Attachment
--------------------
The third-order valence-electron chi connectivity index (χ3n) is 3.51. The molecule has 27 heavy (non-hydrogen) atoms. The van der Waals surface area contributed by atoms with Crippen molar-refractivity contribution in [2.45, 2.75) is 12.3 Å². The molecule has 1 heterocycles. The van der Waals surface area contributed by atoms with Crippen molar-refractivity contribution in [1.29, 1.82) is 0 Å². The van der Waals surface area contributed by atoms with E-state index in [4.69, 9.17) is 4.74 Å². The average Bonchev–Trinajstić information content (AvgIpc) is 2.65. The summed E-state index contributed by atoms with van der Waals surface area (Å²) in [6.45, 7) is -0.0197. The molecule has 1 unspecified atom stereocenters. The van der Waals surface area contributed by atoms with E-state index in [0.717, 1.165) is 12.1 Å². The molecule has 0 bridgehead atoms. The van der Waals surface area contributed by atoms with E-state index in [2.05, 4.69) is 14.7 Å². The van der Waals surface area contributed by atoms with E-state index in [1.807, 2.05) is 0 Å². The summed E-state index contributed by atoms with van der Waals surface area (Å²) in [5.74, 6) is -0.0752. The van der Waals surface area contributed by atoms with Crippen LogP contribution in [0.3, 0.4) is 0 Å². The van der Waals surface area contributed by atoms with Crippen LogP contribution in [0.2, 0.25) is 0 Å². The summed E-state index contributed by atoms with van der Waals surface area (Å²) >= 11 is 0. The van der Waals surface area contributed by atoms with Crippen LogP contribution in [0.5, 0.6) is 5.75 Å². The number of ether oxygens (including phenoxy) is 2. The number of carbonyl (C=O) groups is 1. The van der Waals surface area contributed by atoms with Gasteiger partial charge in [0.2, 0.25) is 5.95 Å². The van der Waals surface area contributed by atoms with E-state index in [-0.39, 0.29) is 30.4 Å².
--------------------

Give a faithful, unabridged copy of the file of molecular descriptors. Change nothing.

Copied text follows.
The third-order valence-electron chi connectivity index (χ3n) is 3.51. The molecule has 27 heavy (non-hydrogen) atoms. The van der Waals surface area contributed by atoms with Crippen molar-refractivity contribution in [2.45, 2.75) is 12.3 Å². The molecule has 1 heterocycles. The van der Waals surface area contributed by atoms with Crippen molar-refractivity contribution in [1.29, 1.82) is 0 Å². The van der Waals surface area contributed by atoms with E-state index in [4.69, 9.17) is 4.74 Å². The average Bonchev–Trinajstić information content (AvgIpc) is 2.65. The summed E-state index contributed by atoms with van der Waals surface area (Å²) in [6.45, 7) is -0.0197. The molecule has 1 unspecified atom stereocenters. The van der Waals surface area contributed by atoms with E-state index in [0.717, 1.165) is 12.1 Å². The molecule has 0 bridgehead atoms. The van der Waals surface area contributed by atoms with E-state index in [2.05, 4.69) is 14.7 Å². The van der Waals surface area contributed by atoms with E-state index in [1.807, 2.05) is 0 Å². The summed E-state index contributed by atoms with van der Waals surface area (Å²) in [5.74, 6) is -0.0752. The van der Waals surface area contributed by atoms with Crippen LogP contribution in [0.3, 0.4) is 0 Å². The van der Waals surface area contributed by atoms with Crippen LogP contribution in [0.2, 0.25) is 0 Å². The summed E-state index contributed by atoms with van der Waals surface area (Å²) >= 11 is 0. The van der Waals surface area contributed by atoms with Crippen LogP contribution in [0.5, 0.6) is 5.75 Å². The number of ether oxygens (including phenoxy) is 2. The number of carbonyl (C=O) groups is 1. The van der Waals surface area contributed by atoms with Gasteiger partial charge in [0.2, 0.25) is 5.95 Å². The van der Waals surface area contributed by atoms with E-state index in [-0.39, 0.29) is 30.4 Å².